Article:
Lab Girl (Jahren) - Book Reviews

Book Reviews
This book is an embarrassment of riches; Hope Jahren is a gifted botanist as well as a gifted writer. In Lab Girl the reader gets to experience the stressful, competitive world of a research scientist trying to survive in academia while also navigating becoming a wife and eventually a mother, all while managing what is often a debilitating mental illness.… This is a book you won’t want to miss — her blog is every bit as entertaining and well written as  Lab Girl; you can find her at hopejahrensurecanwrite.com. READ MORE …
Cara Kless - LitLovers


Vladimir Nabokov once observed that "a writer should have the precision of a poet and the imagination of a scientist." The geobiologist Hope Jahren possesses both in spades. Her engrossing new memoir, Lab Girl, is at once a thrilling account of her discovery of her vocation and a gifted teacher's road map to the secret lives of plants—a book that, at its best, does for botany what Oliver Sacks's essays did for neurology, what Stephen Jay Gould's writings did for paleontology.
Michiko Kakutani - New York Times


Large numbers amaze; numbers of large numbers amaze even more. Cognitive neuroscience can explain why…but it takes a passionate geobiologist with the soul of a poet to make us really swoon in the face of computational amplitude. Science is in the end a love affair with numbers, and when it comes to botany, the "numbers are staggering," Hope Jahren writes in her spirited account of how she became an eminent research scientist.... Jahren's literary bent renders dense material digestible, and lyrical, in fables that parallel personal history.... [She] deliver[s] a gratifying and often moving chronicle of the scientist's life.
Melissa Holbrook Pierson - New York Times Book Review


Jahren grew up in small-town Minnesota, playing in her father’s science lab and laboring in her mother’s garden. Her first book invites readers to fall in love, as she did, with science and plants. The award-winning scientist travels the world studying trees with her best friend and lab partner, and finds refuge from life’s conflicts in the lab. "There I transformed from a girl into a scientist, just like Peter Parker becoming Spider-Man, only kind of backward," she writes.
Jennifer Maloney - Wall Street Journal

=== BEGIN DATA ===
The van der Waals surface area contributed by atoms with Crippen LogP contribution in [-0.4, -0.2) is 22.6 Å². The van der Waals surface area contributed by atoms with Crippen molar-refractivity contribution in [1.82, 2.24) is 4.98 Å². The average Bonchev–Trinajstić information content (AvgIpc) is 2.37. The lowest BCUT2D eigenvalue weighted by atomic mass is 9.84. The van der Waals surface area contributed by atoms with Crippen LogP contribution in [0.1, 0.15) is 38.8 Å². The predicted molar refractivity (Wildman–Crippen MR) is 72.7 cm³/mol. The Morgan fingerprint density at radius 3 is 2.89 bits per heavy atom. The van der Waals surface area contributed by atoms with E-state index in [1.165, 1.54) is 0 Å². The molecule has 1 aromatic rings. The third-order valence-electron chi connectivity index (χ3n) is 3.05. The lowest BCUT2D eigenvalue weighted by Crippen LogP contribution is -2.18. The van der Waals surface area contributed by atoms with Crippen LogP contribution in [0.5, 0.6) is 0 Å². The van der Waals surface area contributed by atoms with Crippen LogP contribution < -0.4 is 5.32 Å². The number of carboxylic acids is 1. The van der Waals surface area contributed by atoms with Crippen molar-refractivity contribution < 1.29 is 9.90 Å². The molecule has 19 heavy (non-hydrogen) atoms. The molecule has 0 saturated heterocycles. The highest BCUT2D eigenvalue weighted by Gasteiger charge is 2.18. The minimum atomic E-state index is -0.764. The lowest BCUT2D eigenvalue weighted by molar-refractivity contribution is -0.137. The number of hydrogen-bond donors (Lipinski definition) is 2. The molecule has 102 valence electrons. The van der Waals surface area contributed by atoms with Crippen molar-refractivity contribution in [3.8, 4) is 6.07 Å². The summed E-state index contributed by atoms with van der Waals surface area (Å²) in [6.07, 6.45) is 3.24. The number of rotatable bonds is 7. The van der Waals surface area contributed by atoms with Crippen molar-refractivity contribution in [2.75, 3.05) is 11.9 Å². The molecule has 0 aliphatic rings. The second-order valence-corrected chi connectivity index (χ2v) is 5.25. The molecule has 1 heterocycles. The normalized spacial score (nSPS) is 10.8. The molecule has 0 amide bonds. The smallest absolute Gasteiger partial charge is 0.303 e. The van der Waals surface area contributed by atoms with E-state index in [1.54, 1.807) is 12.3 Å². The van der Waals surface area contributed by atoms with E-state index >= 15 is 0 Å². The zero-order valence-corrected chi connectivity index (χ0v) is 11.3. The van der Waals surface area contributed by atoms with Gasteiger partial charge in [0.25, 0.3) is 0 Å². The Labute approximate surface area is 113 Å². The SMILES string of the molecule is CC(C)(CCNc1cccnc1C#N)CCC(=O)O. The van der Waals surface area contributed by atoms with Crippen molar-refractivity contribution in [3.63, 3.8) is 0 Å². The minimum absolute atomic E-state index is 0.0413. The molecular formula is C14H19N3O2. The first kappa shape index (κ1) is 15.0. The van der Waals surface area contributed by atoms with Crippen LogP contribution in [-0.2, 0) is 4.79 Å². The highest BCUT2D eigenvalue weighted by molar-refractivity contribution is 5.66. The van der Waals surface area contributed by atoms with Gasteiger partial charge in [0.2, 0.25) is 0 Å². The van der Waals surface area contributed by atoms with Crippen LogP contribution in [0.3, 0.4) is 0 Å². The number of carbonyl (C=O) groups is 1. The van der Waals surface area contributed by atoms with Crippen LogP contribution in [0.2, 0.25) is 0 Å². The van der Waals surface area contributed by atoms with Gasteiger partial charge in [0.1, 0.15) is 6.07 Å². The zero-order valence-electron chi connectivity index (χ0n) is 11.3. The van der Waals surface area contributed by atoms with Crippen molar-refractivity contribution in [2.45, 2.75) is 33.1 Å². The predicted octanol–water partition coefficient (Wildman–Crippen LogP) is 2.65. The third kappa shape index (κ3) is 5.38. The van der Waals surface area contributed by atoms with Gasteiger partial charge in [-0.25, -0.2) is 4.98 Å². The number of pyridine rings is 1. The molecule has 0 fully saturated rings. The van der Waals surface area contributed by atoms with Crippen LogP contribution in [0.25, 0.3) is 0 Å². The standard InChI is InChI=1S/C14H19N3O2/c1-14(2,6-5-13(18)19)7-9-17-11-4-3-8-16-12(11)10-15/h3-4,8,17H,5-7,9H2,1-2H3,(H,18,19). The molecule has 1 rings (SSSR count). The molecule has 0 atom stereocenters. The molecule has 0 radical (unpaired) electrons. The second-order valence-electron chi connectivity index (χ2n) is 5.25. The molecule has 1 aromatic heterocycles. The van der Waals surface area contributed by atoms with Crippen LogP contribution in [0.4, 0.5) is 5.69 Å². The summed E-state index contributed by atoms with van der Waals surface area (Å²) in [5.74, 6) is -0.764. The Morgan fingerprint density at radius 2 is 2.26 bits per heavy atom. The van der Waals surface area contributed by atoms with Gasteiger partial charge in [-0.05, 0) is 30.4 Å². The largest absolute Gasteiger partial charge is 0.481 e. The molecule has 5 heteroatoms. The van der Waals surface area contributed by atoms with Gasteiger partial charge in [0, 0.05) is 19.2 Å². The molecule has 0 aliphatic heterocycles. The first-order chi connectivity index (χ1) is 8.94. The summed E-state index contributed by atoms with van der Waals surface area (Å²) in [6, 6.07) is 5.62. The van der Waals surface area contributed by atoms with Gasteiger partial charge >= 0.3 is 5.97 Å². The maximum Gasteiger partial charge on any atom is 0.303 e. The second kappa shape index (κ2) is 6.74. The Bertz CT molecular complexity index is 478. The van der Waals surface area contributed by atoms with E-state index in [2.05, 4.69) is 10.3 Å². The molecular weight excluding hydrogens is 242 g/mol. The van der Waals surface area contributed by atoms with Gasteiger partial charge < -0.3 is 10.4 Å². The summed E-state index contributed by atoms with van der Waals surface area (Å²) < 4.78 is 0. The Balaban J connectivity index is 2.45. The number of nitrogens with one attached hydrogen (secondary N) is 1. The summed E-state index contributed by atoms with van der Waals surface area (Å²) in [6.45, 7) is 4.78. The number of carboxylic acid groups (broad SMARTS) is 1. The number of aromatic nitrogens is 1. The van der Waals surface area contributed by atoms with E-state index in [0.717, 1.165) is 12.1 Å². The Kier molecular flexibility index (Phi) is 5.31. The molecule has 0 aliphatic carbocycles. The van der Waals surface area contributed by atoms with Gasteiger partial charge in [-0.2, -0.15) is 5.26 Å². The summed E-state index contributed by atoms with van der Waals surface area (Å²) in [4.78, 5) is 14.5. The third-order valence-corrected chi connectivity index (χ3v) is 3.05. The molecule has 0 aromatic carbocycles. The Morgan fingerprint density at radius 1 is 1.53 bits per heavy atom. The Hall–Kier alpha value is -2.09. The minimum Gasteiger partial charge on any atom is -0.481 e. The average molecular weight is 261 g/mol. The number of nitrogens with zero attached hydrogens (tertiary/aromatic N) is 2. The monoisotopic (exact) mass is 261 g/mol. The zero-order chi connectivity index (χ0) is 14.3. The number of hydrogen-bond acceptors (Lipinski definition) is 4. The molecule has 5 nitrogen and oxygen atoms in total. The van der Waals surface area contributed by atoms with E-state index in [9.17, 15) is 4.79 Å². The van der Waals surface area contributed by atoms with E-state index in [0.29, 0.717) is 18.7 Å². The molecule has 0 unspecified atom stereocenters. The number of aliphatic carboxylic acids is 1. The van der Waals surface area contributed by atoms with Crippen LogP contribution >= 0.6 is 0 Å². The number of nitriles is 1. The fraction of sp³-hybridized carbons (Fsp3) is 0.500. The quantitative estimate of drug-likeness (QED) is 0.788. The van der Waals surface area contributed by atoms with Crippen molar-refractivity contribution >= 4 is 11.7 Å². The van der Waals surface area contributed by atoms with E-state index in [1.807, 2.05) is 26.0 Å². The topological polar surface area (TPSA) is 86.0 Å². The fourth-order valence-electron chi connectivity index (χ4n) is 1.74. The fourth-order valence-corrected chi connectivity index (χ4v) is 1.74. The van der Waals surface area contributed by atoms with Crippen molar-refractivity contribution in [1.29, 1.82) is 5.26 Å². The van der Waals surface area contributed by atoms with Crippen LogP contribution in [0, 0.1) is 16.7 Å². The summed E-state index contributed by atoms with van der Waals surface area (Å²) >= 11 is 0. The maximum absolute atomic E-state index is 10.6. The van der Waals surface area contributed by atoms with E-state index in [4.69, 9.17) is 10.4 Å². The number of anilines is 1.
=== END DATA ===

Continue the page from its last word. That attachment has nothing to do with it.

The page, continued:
A scientific memoir that’s beautifully human. Jahren, a geochemist, botanist and geobiologist, has spent the better part of the past two decades studying the secret lives of plants. Part memoir, part biology text, part criticism of the status quo of the scientific community, Lab Girl reminds us that, in ways, we are strikingly like our blossoming brethren. Lab Girl is anything but technical. It is full of pleasing turns of phrase, references to literary figures like Genet and Dickens, and a running botany allusion that punctuates the book’s biographical story. Most of all, it’s deeply personal, following Jahren’s battle with manic depression; a harrowing pregnancy; her unending struggle to secure funding in a quickly drying financial desert; and the loving platonic relationship she shares with her protege and lab manager, Bill.
Melissa Cronin - Popular Science
 

Warm, witty.... Lab Girl is her recounting of the near half century of adventures, setbacks, and detours that brought her from there to here. But even more than that, it’s a fascinating portrait of her engagement with the natural world: she investigates everything from the secret life of cacti to the tiny miracles encoded in an acorn seed, studding her observations with memorable sentences.... Jahren’s singular gift is her ability to convey the everyday wonder of her work: exploring the strange, beautiful universe of living things that endure and evolve and bloom all around us, if we bother to look.
Leah Greenblatt - Entertainment Weekly


Deeply affecting.... a totally original work, both fierce and uplifting: a biologist’s natural history of her subjects, and herself. In Lab Girl, pioneering geobiologist Jahren limns her journey [from] insecure young scientist [to] medals and professional and personal fulfillment. Jahren recognized as an undergrad that science would be her true home—a place of safety, warmth, and light [where] she could be part of something larger than herself. A belletrist in the mold of Oliver Sacks, she is terrific at showing just how science is done. But her prose reaches another dimension when she describes her remarkable relationship with a lab guy, an undergraduate loner named Bill.... Jahren’s writing is precise, as befits a scientist who also loves words. She’s an acute observer, prickly—and funny as hell.
Elizabeth Royte - Elle


(Starred review.) Jahren...recounts her unfolding journey to discover “what it’s like to be a plant” in this darkly humorous, emotionally raw, and exquisitely crafted memoir.... For Jahren, a life in science yields the gratification of asking, knowing, and telling; for the reader, the joy is in hearing about the process as much as the results.
Publishers Weekly


(Starred review.) Jahren's first book is a refreshing mix of memoir about her journey as a woman scientist and musings about plants, the central focus of her successful scientific endeavors. What's most refreshing is the author's openness about her relationship and collaboration with research partner Bill. —Faye Chadwell, Oregon State Univ., Corvallis
Library Journal


(Starred review.) [A] personal memoir and a paean to the natural world.... The author's tenacity, hope, and gratitude are all evident as she and [her lab partner] Bill chase the sweetness of discovery in the face of the harsh economic realities of the research scientist. Jahren transcends both memoir and science writing in this literary fusion of both genres.
Kirkus Reviews

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